|11 November 2012||#1|
Join Date: Aug 2011
I've tried to wrap my head around this and have tried a bunch of tutorials but I am not getting it I guess.
It seems to me that when rendering I should be able to render objects with textures and not lighting and shading and that sort of thing. Next would be shadows only, then highlights or whatever. However, it doesn't seem that is the way people do it.
What, specifically, is the best way to render something? Each image in my 1800 frame animation takes over 20 minutes. When I render without shadows and stuff it is like 8 minutes. If I could render certain elements at a time it would cut the time quite a bit. I am just confused. I've tried to learn more about matt/shadow but I guess Im just not getting.
I have an attachment of one of the frames.
- I'm using 3ds max.
- Im using mental ray
- I have not attached blurs or anything.
- I have seen a lot of stuff online about multi-pass rendering but for some reason i haven't been able to do it right. Most of the time when i try and render just a shadow pass it is blank. And if I go into Render Elements, select Add, and add shadow, it first renders the entire image, then the shadow. Kinda defeats the purpose.
|11 November 2012||#4|
Welcome to the world of 3d rendering, which actually is finding a rational compromise between quality and calculation times.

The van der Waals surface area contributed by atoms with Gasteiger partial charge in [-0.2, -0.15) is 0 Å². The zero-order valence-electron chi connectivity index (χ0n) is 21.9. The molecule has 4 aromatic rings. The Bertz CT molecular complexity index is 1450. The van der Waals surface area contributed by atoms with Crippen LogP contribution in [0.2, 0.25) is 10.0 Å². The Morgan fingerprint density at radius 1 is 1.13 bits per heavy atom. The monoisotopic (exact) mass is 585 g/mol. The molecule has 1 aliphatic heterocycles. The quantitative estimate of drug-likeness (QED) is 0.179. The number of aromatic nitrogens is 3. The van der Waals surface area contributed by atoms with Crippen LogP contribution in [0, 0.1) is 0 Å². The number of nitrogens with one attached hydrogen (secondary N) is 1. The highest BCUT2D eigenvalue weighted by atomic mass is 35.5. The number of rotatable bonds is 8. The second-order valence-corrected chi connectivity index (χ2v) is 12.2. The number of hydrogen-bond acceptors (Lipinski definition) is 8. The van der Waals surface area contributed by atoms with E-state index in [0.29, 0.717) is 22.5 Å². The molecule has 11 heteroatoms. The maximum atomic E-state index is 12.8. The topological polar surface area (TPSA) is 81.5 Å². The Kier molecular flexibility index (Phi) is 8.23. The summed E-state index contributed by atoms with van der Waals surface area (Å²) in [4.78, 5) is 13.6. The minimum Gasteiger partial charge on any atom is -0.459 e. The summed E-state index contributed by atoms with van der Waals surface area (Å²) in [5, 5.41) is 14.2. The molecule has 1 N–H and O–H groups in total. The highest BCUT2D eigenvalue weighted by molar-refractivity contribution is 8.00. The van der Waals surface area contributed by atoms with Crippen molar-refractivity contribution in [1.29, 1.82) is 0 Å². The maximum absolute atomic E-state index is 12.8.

Multipass rendering is a method to render several components individually, but I guess not necessary in your situation, furthermore, it is not intended for gaining performance - at least it is not directly a performance optimizer. You may indirectly have gains when you need adjustments on specific passes, which can be done on a compositing application, instead of re-rendering.
Looking at the qualities of the materials on this image, it can be determined that some settings are unnecessarily high.
This slowness can be due to a vast number of settings. This scene should actually be rendered in less than a minute unless you're rendering on a P2-450mHz
|11 November 2012||#7|
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Join Date: Mar 2005
Render times will depend on a whole host of things:
Your machine specs
Your light setup
Your image sampling settings
Are you using glossy reflections/refractions?
Are you using optimised shaders for the render engine? (MR arch&design material)
Are you using global illumination?
Have you optimised the render for animation purposes?
The settings you've posted are very low and usually ideal for render tests and your shaders are very basic, but you're rendering to HD resolution so this will push render times quite a bit. I suggest reading through the excellent MentalRay .pdf's that ship with Max. Also, go to Zap anderson or Jeff Patton's blog for great research material pertaining to MR. Learning to use a complicated render engine and it's shader usage/creation takes quite a while and will be massively frustrating if you try to jump in head first without really knowing much about what you are doing.
I would also suggest forgetting all about render pass workflow for a while and concentrate on the basics. I understand that you thought you could render a specific element without rendering the final RGB image but unfortunately this isn't how it works. (I wish it was!)
There are, however, certain tricks when rendering to break up the computation required on complex scenes and to allow flexibility in post-production. Mattte objects/objects invisible to the camera/rendering with certain lights on/off/etc... But as mentioned earlier this might be better left till you are more comfortable in material creation and render optimisation.
|11 November 2012||#8|
Join Date: Sep 2003
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